Evolving Gene Networks During Drosophila Development

We applied TESLA to estimate the latent sequence of temporal rewiring gene network during the life cycle of Drosophila Melanogaster from a microarray time course. Our results offer the first glimpse into the temporal evolution of gene networks in a living organism during its full developmental course. Below we show a “movie” of the Drosophila developmental gene network as the organism ages using a circular layout and a scatter plot of the network adjacency. In the circular layout, genes are ordered according to their top level biological function. The dynamic networks appear to rewire over time in response to the developmental requirement of the organism. For instance, in the middle of embryonic stage, most of genes selectively interact with other genes which results in a sparse network consisting mainly of paths. In contrast, near the end of the adulthood stage, genes are more active and each gene interacts with many other genes which leads to visible clusters of gene interactions.

Moreover, we used the recovered networks by TESLA to pinpoint the temporal on-and-off sequence for previously verified known gene interactions in Flybase and visually display them in the following figure. The activation of each gene interaction over time is represented as one column. Within each column, if a gene interaction is active a blue dot is drawn otherwise the space is left blank. To ease visualization, hierarchical clustering is performed on these set of recovered gene interactions based on their activation patterns. It can be seen that all these interactions are transient and very specific to a certain stage of the life cycle of the Drosophila Melanogaster. The specific names of the genes involved in the interactions are not shown to avoid over-crowding the figure

US Senate Network

We used TESLA to analyze the voting record of 642 bills brought to U.S. Senate of the 109th Congress (2005 – 2006). Each of the 100 senators can be regarded as a node in a latent evolving social network in the senate. Our goal was to discover how the relationships between senators change over time. Below we depict three estimated networks at March 2005, Jan 2006, and Aug 2006, respectively. In this figure rectangular, ellipsoid, and diamond nodes denote Democrats, Republicans and Independents, respectively. Democratic and Republican senators tended to bunch together (with then-Sen. Barack Obama always connected only to other Democrats) in their voting, though there were anomalies. For instance, Sen. James Jeffords, then an independent senator from Vermont, had a voting record that was closely tied to Democrats, though around January 2006 his voting began to reflect slightly more connections with the Republicans, his original party. The votes of then-Sen. Lincoln Chafee (R-R.I.) can be seen to progressively change toward the Democrats; he subsequently became an Independent after losing re-election in 2006.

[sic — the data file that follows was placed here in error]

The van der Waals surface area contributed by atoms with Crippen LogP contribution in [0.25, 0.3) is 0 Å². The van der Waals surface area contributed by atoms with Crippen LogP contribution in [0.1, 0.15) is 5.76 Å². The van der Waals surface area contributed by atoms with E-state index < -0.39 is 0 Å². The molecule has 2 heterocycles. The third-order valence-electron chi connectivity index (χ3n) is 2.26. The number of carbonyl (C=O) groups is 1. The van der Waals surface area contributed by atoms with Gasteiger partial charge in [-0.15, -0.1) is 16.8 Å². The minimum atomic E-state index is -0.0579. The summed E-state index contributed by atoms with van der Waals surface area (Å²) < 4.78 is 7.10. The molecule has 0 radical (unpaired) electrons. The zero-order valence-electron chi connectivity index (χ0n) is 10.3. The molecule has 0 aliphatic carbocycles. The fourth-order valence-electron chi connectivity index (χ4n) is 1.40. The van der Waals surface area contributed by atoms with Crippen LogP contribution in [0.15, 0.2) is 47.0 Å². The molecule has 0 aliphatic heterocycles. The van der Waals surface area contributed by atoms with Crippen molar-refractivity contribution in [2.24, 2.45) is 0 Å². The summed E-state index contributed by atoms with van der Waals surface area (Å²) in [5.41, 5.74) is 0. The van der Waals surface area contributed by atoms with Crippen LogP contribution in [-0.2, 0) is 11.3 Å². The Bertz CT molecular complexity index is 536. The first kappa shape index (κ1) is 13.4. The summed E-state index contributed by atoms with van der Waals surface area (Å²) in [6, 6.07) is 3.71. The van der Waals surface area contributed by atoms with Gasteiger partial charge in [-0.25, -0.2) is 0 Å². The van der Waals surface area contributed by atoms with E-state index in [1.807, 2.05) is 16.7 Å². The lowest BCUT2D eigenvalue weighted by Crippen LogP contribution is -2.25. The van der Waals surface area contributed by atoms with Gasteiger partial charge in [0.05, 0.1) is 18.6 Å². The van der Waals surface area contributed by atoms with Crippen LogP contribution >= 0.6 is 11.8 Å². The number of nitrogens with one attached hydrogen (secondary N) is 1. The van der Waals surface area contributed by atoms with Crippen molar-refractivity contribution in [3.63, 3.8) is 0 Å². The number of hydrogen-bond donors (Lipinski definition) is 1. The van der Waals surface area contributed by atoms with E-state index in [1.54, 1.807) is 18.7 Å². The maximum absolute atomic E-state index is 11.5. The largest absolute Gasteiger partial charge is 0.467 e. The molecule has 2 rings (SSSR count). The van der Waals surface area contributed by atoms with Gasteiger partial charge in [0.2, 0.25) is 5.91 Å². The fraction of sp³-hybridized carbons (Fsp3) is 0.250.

Author-Keyword Academic Social Network

We used TESLA to reverse engineer and analyze the dynamics of the academic social network over authors and keywords in the proceeding of NIPS, a machine learning conference, from the years of 1987-1999. To visualize the result, we select 6 keyword nodes:`Gaussian’, `classifier’ , `likelihood’, `approximation’, `error’ and `variational’ (highlighted in the following figure), and track their subnetworks containing neighboring authors and keywords up to the first neighbors to avoid over-crowding the display. The following figure shows the NIPS networks corresponding to the first and last two epochs. Looking at this figure, first, one should observe the smooth transition between the networks from 1987 to 1988 and from 1998 to 1999. Second, the size of the neighborhood of a word is a good indication of the contextual diversity of the usage of this word. For instances, in early years, the word `likelihood’ had a limited context in `Gaussian’ settings; however, over the years, this behavior changed and at the year 1998 and 1999 `likelihood’ started to appear in different contexts like `speech’, `Bayesian’, `mixture’, etc., thus its neighborhood expanded over the years. On the other hand, words like `Gaussian’ were always popular in different settings and get more popular over the years and as such the model smoothly expanded its neighborhood as well. Also, note how `Hinton’ (a famous machine learning researcher) was always connected to terms related to Boltzmann machines like `distribution’ and `field’ in the 1980s and `weights’ on 1998, and how the work ‘variational’ was dominated in recent years of the conference by `Jordan’ and `Ghahramani’ who werevery active researchers in this area at this time